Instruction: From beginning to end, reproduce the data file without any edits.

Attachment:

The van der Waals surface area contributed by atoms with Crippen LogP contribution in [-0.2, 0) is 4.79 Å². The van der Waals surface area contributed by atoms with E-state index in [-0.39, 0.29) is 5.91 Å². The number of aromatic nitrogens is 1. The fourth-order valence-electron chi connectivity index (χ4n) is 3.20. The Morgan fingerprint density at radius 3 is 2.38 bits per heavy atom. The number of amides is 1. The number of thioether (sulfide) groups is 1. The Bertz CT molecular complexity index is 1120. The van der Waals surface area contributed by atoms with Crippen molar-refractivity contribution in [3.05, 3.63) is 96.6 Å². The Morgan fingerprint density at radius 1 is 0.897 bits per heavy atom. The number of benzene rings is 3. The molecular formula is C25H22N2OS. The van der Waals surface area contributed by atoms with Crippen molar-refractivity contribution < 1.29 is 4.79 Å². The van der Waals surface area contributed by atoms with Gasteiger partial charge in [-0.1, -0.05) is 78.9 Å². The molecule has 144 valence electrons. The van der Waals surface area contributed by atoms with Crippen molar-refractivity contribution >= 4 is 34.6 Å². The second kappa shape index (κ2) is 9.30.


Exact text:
The van der Waals surface area contributed by atoms with Crippen LogP contribution in [-0.2, 0) is 4.79 Å². The van der Waals surface area contributed by atoms with E-state index in [-0.39, 0.29) is 5.91 Å². The number of aromatic nitrogens is 1. The fourth-order valence-electron chi connectivity index (χ4n) is 3.20. The Morgan fingerprint density at radius 3 is 2.38 bits per heavy atom. The number of amides is 1. The number of thioether (sulfide) groups is 1. The Bertz CT molecular complexity index is 1120. The van der Waals surface area contributed by atoms with Crippen molar-refractivity contribution in [3.05, 3.63) is 96.6 Å². The Morgan fingerprint density at radius 1 is 0.897 bits per heavy atom. The number of benzene rings is 3. The molecular formula is C25H22N2OS. The van der Waals surface area contributed by atoms with Crippen molar-refractivity contribution < 1.29 is 4.79 Å². The van der Waals surface area contributed by atoms with Gasteiger partial charge in [-0.1, -0.05) is 78.9 Å². The molecule has 144 valence electrons. The van der Waals surface area contributed by atoms with Crippen molar-refractivity contribution >= 4 is 34.6 Å². The second kappa shape index (κ2) is 9.30.